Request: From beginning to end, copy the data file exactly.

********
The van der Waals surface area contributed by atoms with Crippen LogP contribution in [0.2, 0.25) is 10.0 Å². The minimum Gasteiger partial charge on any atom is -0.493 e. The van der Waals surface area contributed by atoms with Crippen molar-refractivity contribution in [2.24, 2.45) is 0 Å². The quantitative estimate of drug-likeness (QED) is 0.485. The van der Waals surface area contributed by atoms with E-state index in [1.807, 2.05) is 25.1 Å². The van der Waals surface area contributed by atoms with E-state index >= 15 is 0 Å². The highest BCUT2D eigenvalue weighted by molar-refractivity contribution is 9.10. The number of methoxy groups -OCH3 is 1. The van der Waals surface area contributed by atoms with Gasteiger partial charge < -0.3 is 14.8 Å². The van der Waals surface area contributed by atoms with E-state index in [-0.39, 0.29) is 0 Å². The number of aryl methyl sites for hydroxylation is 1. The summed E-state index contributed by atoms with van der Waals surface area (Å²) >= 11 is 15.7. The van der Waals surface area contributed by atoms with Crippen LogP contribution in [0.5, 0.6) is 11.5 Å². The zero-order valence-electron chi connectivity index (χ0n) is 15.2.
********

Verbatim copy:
The van der Waals surface area contributed by atoms with Crippen LogP contribution in [0.2, 0.25) is 10.0 Å². The minimum Gasteiger partial charge on any atom is -0.493 e. The van der Waals surface area contributed by atoms with Crippen molar-refractivity contribution in [2.24, 2.45) is 0 Å². The quantitative estimate of drug-likeness (QED) is 0.485. The van der Waals surface area contributed by atoms with E-state index in [1.807, 2.05) is 25.1 Å². The van der Waals surface area contributed by atoms with E-state index >= 15 is 0 Å². The highest BCUT2D eigenvalue weighted by molar-refractivity contribution is 9.10. The number of methoxy groups -OCH3 is 1. The van der Waals surface area contributed by atoms with Gasteiger partial charge < -0.3 is 14.8 Å². The van der Waals surface area contributed by atoms with E-state index in [-0.39, 0.29) is 0 Å². The number of aryl methyl sites for hydroxylation is 1. The summed E-state index contributed by atoms with van der Waals surface area (Å²) >= 11 is 15.7. The van der Waals surface area contributed by atoms with Crippen LogP contribution in [0.5, 0.6) is 11.5 Å². The zero-order valence-electron chi connectivity index (χ0n) is 15.2.